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‘Rally 4 the Valley’ Protestors Demand County Re-Open Businesses

Braving the near 100-degree heat by 9 a.m., a dozen protestors waved flags in front of the Imperial County Public Health Department offices in El Centro on May 29 in a crusade to re-open businesses.

Brian Harsany, owner of Brawley’s Inferno Pizza, coined the protest “Rally 4 the Valley” on a Facebook posting he created inviting Imperial County residents to support local businesses.

“We are getting to point where gyms, restaurants, and other small businesses are just being crushed. Big-box chains like Lowe’s, Walmart, and Target are raking in billions of dollars on this COVID-19 economy and small businesses are having a hard time just staying afloat,” Harsany said. “People need to wake up and realize these small mom-and-pop businesses are not going to be here when the dust settles.”

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The 17-year Brawley Police Department veteran left a career in civil service in 2019 to run Inferno Pizza after the untimely death of his brother, who started the business. Harsany said he feels small businesses are unable to compete with advertising, name-branding and the vast resources of large corporations and deserve help from their city and county officials.

“Take-out (service) was only about 10 percent of any restaurants’ revenue before COVID. If you were able to double that, you would only be making 20 percent of what you used to. In my businesses, my monthly revenue has dropped 80 percent. We are not even covering our overhead (costs),” Harsany said of the restrictions placed on restaurants by state and local Public Health Department officials in mid-March.

“Rally 4 the Valley” mastermind and Brawley pizza parlor owner, Brian Harsany, braved the heat the morning of May 29 to protest continued business closures that are hurting smaller operations. “We are getting to point where gyms, restaurants, and other small businesses are just being crushed,” he said. JAYSON BARNISKE PHOTO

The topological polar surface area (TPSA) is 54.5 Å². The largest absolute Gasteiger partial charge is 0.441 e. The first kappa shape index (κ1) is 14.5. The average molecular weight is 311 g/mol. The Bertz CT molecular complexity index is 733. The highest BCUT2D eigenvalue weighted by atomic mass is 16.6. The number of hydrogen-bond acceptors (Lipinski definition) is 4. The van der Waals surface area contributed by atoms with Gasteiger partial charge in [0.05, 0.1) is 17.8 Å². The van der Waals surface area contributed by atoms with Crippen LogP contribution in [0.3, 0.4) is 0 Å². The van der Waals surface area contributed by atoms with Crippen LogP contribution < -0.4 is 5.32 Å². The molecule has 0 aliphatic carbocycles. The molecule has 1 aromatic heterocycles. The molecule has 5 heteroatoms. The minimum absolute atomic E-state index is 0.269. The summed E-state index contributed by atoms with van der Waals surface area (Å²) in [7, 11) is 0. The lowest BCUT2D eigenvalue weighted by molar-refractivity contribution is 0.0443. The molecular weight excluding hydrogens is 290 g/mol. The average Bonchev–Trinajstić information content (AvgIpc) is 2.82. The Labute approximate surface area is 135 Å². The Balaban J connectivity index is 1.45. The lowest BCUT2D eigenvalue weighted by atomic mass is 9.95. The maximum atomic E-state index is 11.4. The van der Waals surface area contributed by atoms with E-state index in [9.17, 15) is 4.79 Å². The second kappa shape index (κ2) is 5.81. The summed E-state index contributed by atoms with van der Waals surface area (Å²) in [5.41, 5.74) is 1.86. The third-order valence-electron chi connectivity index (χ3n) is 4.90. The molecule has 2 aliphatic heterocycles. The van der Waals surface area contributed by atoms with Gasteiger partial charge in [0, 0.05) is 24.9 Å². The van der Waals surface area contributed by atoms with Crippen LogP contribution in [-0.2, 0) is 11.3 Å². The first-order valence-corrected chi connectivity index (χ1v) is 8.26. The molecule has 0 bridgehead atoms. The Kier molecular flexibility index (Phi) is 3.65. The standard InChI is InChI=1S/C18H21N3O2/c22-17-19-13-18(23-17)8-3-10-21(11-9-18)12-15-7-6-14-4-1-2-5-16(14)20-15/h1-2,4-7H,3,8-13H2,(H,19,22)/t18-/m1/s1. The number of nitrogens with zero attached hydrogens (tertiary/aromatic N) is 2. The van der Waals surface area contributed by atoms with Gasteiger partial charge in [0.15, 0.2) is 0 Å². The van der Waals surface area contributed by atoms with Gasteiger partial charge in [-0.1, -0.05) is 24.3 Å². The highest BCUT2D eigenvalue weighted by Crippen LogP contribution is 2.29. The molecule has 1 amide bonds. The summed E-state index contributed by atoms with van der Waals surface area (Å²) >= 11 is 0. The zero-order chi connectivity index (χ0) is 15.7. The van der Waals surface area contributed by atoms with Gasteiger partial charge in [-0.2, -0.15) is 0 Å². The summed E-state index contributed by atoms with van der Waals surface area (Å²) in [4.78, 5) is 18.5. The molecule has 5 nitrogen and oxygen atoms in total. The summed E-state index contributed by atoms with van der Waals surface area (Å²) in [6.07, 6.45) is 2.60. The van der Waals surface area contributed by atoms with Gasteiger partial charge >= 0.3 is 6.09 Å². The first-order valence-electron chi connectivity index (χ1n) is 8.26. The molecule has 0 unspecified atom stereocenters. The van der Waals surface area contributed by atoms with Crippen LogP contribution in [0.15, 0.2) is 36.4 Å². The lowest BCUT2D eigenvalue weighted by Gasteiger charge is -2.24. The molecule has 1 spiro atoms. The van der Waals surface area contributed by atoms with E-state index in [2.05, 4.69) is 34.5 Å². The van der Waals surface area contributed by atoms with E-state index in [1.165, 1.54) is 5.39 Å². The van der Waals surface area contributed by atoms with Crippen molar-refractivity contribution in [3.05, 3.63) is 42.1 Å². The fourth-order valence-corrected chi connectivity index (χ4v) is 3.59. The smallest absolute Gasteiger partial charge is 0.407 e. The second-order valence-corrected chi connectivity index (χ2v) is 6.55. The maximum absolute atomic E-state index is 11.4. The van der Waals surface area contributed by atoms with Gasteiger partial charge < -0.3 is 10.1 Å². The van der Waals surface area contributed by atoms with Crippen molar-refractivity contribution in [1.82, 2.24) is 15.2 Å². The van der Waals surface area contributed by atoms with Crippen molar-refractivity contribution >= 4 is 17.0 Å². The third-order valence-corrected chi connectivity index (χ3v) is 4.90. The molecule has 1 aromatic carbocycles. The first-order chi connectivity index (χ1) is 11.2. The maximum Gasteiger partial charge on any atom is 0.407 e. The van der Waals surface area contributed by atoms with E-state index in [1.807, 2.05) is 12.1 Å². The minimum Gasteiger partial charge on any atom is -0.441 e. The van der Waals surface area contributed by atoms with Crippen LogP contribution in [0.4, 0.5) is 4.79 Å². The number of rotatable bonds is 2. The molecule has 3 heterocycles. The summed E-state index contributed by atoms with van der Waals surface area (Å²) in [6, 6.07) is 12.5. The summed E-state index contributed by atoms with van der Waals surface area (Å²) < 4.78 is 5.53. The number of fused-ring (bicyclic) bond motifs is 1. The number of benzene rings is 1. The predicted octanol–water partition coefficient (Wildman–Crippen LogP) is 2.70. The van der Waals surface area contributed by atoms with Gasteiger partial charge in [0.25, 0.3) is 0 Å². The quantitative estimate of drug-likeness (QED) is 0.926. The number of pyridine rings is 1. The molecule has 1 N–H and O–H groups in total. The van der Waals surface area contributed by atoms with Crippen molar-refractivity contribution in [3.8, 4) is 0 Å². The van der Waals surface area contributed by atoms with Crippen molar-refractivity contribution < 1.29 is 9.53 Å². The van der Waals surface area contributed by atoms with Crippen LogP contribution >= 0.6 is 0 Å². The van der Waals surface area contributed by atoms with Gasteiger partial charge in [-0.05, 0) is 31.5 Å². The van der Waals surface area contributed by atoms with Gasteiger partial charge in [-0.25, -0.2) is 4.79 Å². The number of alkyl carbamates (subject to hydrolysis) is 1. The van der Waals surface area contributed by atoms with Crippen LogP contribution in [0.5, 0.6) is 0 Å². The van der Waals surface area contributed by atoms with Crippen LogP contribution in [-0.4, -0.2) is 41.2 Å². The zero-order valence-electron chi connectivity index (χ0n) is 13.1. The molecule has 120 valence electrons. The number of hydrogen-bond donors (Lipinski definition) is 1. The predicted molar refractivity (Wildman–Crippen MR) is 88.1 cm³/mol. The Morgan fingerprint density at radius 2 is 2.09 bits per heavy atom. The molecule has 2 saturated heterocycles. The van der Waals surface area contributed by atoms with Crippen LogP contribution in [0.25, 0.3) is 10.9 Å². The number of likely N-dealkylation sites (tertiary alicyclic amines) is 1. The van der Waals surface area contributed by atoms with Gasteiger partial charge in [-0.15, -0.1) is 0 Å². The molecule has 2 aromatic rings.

Harsany said he knows other restaurants, barbers and even churches are struggling and feels that no one else is willing to do anything about it. He said he wants to be allowed to open his restaurant for seated dining immediately.

Protester and Imperial Valley resident Victor Salgado said he has been so upset with what has transpired during this lockdown, that he has nearly been moved to tears.

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“I served my country for freedom, not to be locked up like any other dictatorship county. This is going to affect everyone. They don’t see it right now, but wait until next year,” Salgado said.

Juan Hidalgo, Republican candidate for the 51st Congressional District seat now held by Democratic Congressman Juan Vargas, said it’s not fair to compare San Diego’s economy to Imperial Valley’s economy. He feels that Imperial County has hurt its local businesses.

“Businesses in San Diego are starting to open up because people started voicing (their dissent) just like here. I am glad people are starting to say the same thing out here. I am out here once a week to support the Valley,” Hidalgo said.

“We want our Imperial Valley to open up. We want our businesses opened,” Brawley resident Carleen Robertson said during the rally. “We want the Mexicali surge to stop. I believe this is all political.”

Harsany called for Imperial County officials to take a vote to override Gov. Gavin Newsom’s guidelines and allow local businesses to re-open.

Imperial County Supervisors’ Chairman Luis Plancarte was asked his opinion on the rally.

“Small shops are open. The governor has allowed all non-essential retail to open and the governor is who sets those guidelines,” Plancarte said when contacted after the rally May 29.

“The numbers (of new positive COVID cases), and that is what matters most, are not showing that it would be appropriate to open restaurants for dining in at the Imperial Valley this time,” Plancarte said in response to a call for the Board of Supervisors to challenge state regulations.

Plancarte encouraged local business owners to be proactive in taking advantage of resources that can be obtained on the Imperial County Public Health Department’s website.

Plancarte mentioned the extreme lengths local chambers of commerce are going through to help local businesses.

“Contact your local chamber whether you are a member or not. Reach out to the Imperial Valley Business Recovery Task Force, which is a collaboration of local chambers and the Imperial Valley Economic Development Corp.,” he said.